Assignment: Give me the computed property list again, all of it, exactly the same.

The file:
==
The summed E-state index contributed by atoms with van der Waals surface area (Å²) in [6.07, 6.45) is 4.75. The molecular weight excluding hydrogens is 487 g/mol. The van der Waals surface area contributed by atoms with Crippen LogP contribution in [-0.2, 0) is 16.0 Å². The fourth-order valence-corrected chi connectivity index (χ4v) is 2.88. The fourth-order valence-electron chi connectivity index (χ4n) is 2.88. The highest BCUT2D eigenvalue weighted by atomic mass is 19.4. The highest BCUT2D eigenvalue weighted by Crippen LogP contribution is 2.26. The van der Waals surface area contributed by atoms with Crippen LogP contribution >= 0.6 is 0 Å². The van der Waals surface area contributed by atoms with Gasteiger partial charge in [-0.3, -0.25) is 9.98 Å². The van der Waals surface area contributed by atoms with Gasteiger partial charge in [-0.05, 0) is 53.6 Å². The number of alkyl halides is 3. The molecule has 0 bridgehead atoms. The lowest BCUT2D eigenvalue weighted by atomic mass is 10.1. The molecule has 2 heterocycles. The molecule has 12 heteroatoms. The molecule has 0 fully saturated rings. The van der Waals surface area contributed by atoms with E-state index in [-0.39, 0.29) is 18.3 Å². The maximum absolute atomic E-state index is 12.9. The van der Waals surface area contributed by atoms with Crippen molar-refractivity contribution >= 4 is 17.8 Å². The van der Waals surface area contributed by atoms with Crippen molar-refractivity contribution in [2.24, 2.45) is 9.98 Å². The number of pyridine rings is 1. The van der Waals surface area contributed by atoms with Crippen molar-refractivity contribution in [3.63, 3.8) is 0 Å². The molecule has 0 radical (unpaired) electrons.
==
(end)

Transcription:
The summed E-state index contributed by atoms with van der Waals surface area (Å²) in [6.07, 6.45) is 4.75. The molecular weight excluding hydrogens is 487 g/mol. The van der Waals surface area contributed by atoms with Crippen LogP contribution in [-0.2, 0) is 16.0 Å². The fourth-order valence-corrected chi connectivity index (χ4v) is 2.88. The fourth-order valence-electron chi connectivity index (χ4n) is 2.88. The highest BCUT2D eigenvalue weighted by atomic mass is 19.4. The highest BCUT2D eigenvalue weighted by Crippen LogP contribution is 2.26. The van der Waals surface area contributed by atoms with Crippen LogP contribution >= 0.6 is 0 Å². The van der Waals surface area contributed by atoms with Gasteiger partial charge in [-0.3, -0.25) is 9.98 Å². The van der Waals surface area contributed by atoms with Gasteiger partial charge in [-0.05, 0) is 53.6 Å². The number of alkyl halides is 3. The molecule has 0 bridgehead atoms. The lowest BCUT2D eigenvalue weighted by atomic mass is 10.1. The molecule has 2 heterocycles. The molecule has 12 heteroatoms. The molecule has 0 fully saturated rings. The van der Waals surface area contributed by atoms with E-state index in [-0.39, 0.29) is 18.3 Å². The maximum absolute atomic E-state index is 12.9. The van der Waals surface area contributed by atoms with Crippen molar-refractivity contribution >= 4 is 17.8 Å². The van der Waals surface area contributed by atoms with Crippen molar-refractivity contribution in [2.24, 2.45) is 9.98 Å². The number of pyridine rings is 1. The van der Waals surface area contributed by atoms with Crippen molar-refractivity contribution in [3.63, 3.8) is 0 Å². The molecule has 0 radical (unpaired) electrons.